# Odd bit shifting results in C#

Given that i have a uint value of 2402914, and i would like to grab the leftmost 17 bits, where is the fault in my logic by doing this code:

``````int testop = 0;
byte[] myArray = BitConverter.GetBytes(2402914);
fixed (byte* p = &myArray[0])
{
testop = *p >> 15;
}
``````

my expected output is

``````50516.
``````
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What value are you actually getting? – FishBasketGordo Jul 20 '11 at 15:39
What do you get? – James Jul 20 '11 at 15:40
`myArray` is: [98, 170, 36, 0] `*p` is a pointer to myArray[0] or, (byte)98, which you are then shifting 15 places, right out of the 8 bit range. I think. I'm a little rusty with bit manipulation. – asawyer Jul 20 '11 at 15:43
Is it just me, or is that not C#, but C or C++? I think I see pointers in there. Unless I'm missing something obvious. – Andy West Jul 20 '11 at 15:43
Wow, that's awesome. Sorry to clutter this post with my ignorance. :) Can't believe I missed this. – Andy West Jul 20 '11 at 15:47

`*p` just gives you the first byte; it is equivalent to `p[0]`. You'll have to use shifting and ORing to combine bits from the first three bytes (or the last three bytes, depending on endianness...)

If this code is not a simplified version of something more complicated and you're actually trying to just extract the leftmost 17 bits from an int, this should do:

``````int testop = (someInt >> 15) & 0x1ffff;
``````

(Edit: Added `& 0x1ffff` to make it work for negative integers too; thanks to @James.)

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Aasmund, That was what i had come up with originally. Although it worked, I still wanted to understand why my shifting wasn't working. It makes sense, but i was hoping that the pointer was to the first entry into the array, and would continue further into memory as i shifted. Oh well. – Jason Jul 20 '11 at 15:46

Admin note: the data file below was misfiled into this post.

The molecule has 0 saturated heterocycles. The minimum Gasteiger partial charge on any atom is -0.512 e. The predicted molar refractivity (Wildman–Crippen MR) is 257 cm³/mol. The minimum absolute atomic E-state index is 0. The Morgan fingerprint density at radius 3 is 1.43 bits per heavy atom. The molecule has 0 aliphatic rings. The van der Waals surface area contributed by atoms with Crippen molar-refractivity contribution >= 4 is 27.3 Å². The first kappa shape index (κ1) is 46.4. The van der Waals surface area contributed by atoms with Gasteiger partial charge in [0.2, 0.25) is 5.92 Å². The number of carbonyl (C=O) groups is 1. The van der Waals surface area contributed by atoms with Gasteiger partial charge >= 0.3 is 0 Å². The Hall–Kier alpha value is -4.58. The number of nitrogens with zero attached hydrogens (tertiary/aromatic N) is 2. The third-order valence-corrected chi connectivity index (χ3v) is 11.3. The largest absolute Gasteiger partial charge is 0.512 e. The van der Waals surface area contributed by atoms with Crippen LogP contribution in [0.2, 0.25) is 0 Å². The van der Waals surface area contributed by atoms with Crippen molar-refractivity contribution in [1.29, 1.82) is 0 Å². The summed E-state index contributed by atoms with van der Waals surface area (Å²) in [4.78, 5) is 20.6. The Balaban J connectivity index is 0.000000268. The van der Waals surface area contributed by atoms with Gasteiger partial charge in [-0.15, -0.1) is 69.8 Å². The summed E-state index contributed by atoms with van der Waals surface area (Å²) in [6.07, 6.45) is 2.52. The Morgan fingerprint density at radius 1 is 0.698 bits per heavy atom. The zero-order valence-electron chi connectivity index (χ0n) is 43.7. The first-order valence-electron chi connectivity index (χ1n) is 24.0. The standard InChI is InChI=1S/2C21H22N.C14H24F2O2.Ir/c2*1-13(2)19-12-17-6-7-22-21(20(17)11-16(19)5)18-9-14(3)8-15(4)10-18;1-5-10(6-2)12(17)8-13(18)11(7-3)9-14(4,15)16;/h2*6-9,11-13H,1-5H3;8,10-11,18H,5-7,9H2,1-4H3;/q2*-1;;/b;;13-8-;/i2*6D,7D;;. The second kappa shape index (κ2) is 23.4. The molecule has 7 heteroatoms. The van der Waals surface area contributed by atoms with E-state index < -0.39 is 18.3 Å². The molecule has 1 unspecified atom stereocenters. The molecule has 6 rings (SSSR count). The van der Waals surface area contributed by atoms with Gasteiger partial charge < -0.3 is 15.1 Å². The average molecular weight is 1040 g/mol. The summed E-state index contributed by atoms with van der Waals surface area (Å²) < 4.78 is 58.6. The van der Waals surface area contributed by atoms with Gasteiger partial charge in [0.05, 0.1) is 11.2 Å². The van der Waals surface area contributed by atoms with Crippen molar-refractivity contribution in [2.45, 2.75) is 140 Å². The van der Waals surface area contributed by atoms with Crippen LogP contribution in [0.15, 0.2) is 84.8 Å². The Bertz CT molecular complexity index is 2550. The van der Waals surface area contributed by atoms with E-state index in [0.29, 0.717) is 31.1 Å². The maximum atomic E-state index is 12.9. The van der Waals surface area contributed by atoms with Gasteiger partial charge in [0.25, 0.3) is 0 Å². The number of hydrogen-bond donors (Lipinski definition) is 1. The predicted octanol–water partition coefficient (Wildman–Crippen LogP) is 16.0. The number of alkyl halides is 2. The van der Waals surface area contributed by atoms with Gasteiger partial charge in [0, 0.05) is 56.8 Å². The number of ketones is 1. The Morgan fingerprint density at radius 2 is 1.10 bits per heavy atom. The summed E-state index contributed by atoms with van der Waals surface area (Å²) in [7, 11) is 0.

@Jason: The moment you dereference the pointer, you receive a single byte value, and any operations on it can only see that byte and not what's beside it. – Aasmund Eldhuset Jul 20 '11 at 15:50
@Jason: But if you want to extract bits from an `int`, can't you just apply `>>` directly to the `int`? See my edit. – Aasmund Eldhuset Jul 20 '11 at 15:52
Could the downvoter explain his reasons? – Aasmund Eldhuset Jul 20 '11 at 16:21
I didn't downvote you but you need to watch out for sign preservation when right shifting signed ints. – James Jul 20 '11 at 21:54

You might want to get your expectations to match reality. A right-shift is equivalent to dividing by 2. You are effectively dividing by 2 fifteen times, which is the same as saying you are dividing by 2^15 = 32768. Note that 2402914 / 32768 = 73 (truncating the remainder).

Therefore, I would expect the result to be 73, not 50516.

In fact,

``````2402914_10 = 0000 0000 0010 0100 1010 1010 0110 0010_2
``````

So that the left-most seventeen bits are

``````             0000 0000 0010 0100 1
``````

Note that

``````0000 0000 0010 0100 1 = 1 * 1 + 0 * 2 + 0 * 4 + 1 * 8 + 0 * 16 + 0 * 32 + 1 * 64